"America has come to every drawing room. Every child is aware of the events," says Ranjana Joshi, senior English teacher at Apeejay, Saket. Not only the happenings, the children seem curious even about the medium that's bringing the message to their home. "They keep asking how they could film the crash? If they knew about it already, why didn't they stop it? If they can interview Osama, why can't they catch him?" says Mukherjee.

Four-year-old Hariharan has been flying his plastic toy planes with powder on them to recreate the smoke-and-rubble effect of the tragedy. Seven-year-old Raghav Gupta threatened to kill the roaches and insects at home by "inflicting an Osama" on them. "Earlier the enemy was not defined. Now the known commodity is Osama," says Smita Bhatt of son Mayank's 'war' games.

America itself has lost its awesomeness in the children's imagination. "Black Tuesday has resulted in a lack of faith in western superiority," says Aruna Broota, clinical psychologist and head of Delhi University's psychology department. Confirming her observation, 12-year-old Narendra of Dakshinpuri says: "Itna bada America, uske saath itna bada haadsa hua to hamare saath bhi ho sakta hai (If such a big disaster could happen to America the giant, then it could happen easily to us)."

Nothing—not the impact of the Orissa cyclone nor the Gujarat earthquake, which happened at home and were telecast as extensively—came as close to these children's consciousness as September 11 did. "It was because it came to us live, they could see the plane hitting the building in real time, could see people falling to their deaths. There was a sense of participation," says Mukherjee. Or it could also be that Indian children have lived through more disasters than their US counterparts. "They can empathise, and readily offer a helping hand," says L. Mathew, principal of Apeejay.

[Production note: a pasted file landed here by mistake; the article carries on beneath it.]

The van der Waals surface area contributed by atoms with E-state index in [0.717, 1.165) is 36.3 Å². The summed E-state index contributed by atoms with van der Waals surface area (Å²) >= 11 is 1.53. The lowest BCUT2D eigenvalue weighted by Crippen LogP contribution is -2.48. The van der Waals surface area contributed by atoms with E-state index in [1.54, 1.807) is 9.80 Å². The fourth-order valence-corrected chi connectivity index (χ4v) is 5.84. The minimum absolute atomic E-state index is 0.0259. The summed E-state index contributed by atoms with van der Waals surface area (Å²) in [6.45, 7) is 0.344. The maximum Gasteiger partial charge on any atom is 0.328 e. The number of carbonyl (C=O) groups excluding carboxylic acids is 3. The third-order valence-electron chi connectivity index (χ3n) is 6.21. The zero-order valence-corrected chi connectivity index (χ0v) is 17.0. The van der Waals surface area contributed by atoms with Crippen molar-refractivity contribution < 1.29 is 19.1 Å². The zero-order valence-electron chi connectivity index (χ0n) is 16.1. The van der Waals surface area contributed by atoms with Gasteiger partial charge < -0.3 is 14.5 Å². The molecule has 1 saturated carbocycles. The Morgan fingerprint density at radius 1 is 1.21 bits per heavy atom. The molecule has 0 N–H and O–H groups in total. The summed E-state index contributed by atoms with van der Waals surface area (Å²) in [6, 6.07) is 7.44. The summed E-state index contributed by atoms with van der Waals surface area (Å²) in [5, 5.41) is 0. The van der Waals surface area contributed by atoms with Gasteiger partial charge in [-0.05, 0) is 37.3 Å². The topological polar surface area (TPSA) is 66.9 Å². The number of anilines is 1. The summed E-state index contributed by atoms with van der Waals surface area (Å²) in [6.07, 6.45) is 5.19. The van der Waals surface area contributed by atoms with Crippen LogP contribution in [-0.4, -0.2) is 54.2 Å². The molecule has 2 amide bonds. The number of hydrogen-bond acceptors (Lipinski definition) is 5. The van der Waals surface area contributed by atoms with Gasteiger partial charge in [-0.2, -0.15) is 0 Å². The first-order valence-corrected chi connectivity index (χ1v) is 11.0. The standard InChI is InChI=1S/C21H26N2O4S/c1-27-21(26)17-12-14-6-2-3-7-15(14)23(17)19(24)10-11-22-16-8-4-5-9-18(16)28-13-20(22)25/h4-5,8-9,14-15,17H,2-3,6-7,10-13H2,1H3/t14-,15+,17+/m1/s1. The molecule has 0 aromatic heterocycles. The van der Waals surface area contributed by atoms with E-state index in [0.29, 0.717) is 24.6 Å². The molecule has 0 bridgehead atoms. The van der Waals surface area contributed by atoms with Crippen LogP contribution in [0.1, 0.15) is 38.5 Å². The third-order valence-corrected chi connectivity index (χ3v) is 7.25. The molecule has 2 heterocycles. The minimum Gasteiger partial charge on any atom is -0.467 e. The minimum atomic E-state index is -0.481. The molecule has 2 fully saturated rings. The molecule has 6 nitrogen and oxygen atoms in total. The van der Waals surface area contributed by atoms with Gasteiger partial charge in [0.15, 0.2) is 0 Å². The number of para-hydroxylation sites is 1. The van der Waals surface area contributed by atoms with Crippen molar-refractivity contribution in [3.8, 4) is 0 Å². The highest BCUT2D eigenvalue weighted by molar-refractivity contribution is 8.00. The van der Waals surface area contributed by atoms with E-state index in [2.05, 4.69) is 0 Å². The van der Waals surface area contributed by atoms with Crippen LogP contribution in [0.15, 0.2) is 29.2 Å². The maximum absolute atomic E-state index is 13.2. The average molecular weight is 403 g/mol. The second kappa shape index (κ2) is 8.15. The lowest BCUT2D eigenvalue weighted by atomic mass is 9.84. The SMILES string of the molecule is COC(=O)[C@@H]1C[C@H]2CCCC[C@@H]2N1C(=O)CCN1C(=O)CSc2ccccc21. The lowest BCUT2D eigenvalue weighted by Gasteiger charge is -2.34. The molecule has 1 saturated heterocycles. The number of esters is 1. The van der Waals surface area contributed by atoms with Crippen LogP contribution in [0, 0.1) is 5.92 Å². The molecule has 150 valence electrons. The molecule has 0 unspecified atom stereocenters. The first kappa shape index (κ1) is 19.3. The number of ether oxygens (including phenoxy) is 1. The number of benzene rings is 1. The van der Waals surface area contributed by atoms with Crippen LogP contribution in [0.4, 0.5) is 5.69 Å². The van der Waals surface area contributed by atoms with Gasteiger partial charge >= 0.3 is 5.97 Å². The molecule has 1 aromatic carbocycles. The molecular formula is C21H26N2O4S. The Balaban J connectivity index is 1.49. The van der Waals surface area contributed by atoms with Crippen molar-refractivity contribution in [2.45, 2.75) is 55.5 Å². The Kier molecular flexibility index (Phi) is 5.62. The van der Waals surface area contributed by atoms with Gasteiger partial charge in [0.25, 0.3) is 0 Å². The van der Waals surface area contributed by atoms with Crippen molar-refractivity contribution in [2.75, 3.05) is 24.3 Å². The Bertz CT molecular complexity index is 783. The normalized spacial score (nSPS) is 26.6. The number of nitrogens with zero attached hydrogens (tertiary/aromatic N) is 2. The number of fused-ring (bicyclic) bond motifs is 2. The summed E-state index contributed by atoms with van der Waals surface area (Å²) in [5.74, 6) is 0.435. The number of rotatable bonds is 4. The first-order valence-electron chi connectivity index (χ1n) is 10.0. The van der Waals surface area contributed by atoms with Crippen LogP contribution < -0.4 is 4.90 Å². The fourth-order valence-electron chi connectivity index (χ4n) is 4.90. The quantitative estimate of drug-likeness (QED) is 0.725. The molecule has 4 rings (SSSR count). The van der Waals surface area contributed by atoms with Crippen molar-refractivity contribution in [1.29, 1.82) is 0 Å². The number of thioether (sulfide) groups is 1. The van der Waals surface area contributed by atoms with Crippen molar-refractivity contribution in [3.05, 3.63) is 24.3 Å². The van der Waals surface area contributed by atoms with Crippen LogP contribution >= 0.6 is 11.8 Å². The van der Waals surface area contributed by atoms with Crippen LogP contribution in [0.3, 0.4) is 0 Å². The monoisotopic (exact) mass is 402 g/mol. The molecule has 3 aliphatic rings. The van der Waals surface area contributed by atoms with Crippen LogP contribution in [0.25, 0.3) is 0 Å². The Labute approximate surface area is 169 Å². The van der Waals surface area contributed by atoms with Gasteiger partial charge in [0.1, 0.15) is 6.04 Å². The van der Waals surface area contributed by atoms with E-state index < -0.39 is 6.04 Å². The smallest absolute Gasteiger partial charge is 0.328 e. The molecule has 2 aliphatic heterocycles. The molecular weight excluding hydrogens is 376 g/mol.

The disaster has also been like the comic books come alive, more thrilling than their video games, or war-thrill flicks. With fact more exciting than fiction, some couldn't distinguish between fictional and real violence. "Will there be a replay?" seven-year-old Mayank asked his mother when he saw the images for the first time. (The channels, of course, obliged—proof of a similar failure in adult imagination?) A lot may have accepted violence as a solution and romanticised war. "Hum bhi thode bade hote to ladayee ke liye naam dete (If I was old enough, I'd have volunteered for war)," said a child in the cfar survey.